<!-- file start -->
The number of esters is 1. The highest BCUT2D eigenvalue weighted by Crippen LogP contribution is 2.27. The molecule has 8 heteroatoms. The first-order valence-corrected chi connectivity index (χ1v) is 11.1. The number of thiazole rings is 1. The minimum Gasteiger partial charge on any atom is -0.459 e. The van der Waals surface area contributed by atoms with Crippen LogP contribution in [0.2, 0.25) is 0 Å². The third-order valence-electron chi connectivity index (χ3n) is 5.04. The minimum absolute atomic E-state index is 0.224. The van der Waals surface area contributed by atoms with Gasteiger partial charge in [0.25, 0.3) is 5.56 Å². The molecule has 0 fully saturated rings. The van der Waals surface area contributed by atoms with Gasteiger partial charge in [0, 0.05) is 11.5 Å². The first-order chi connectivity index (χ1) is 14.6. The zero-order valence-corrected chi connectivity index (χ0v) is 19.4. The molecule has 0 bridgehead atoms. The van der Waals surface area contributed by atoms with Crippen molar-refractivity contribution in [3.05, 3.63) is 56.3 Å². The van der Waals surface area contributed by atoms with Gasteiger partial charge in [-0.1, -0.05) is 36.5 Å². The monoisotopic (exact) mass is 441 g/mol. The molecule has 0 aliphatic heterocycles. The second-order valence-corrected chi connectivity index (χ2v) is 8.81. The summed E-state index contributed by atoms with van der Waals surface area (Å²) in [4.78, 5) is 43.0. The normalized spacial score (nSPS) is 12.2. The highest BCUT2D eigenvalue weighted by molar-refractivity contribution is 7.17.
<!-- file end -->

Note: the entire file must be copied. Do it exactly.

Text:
The number of esters is 1. The highest BCUT2D eigenvalue weighted by Crippen LogP contribution is 2.27. The molecule has 8 heteroatoms. The first-order valence-corrected chi connectivity index (χ1v) is 11.1. The number of thiazole rings is 1. The minimum Gasteiger partial charge on any atom is -0.459 e. The van der Waals surface area contributed by atoms with Crippen LogP contribution in [0.2, 0.25) is 0 Å². The third-order valence-electron chi connectivity index (χ3n) is 5.04. The minimum absolute atomic E-state index is 0.224. The van der Waals surface area contributed by atoms with Gasteiger partial charge in [0.25, 0.3) is 5.56 Å². The molecule has 0 fully saturated rings. The van der Waals surface area contributed by atoms with Gasteiger partial charge in [0, 0.05) is 11.5 Å². The first-order chi connectivity index (χ1) is 14.6. The zero-order valence-corrected chi connectivity index (χ0v) is 19.4. The molecule has 0 bridgehead atoms. The van der Waals surface area contributed by atoms with Crippen molar-refractivity contribution in [3.05, 3.63) is 56.3 Å². The van der Waals surface area contributed by atoms with Gasteiger partial charge in [-0.1, -0.05) is 36.5 Å². The monoisotopic (exact) mass is 441 g/mol. The molecule has 0 aliphatic heterocycles. The second-order valence-corrected chi connectivity index (χ2v) is 8.81. The summed E-state index contributed by atoms with van der Waals surface area (Å²) in [4.78, 5) is 43.0. The normalized spacial score (nSPS) is 12.2. The highest BCUT2D eigenvalue weighted by molar-refractivity contribution is 7.17.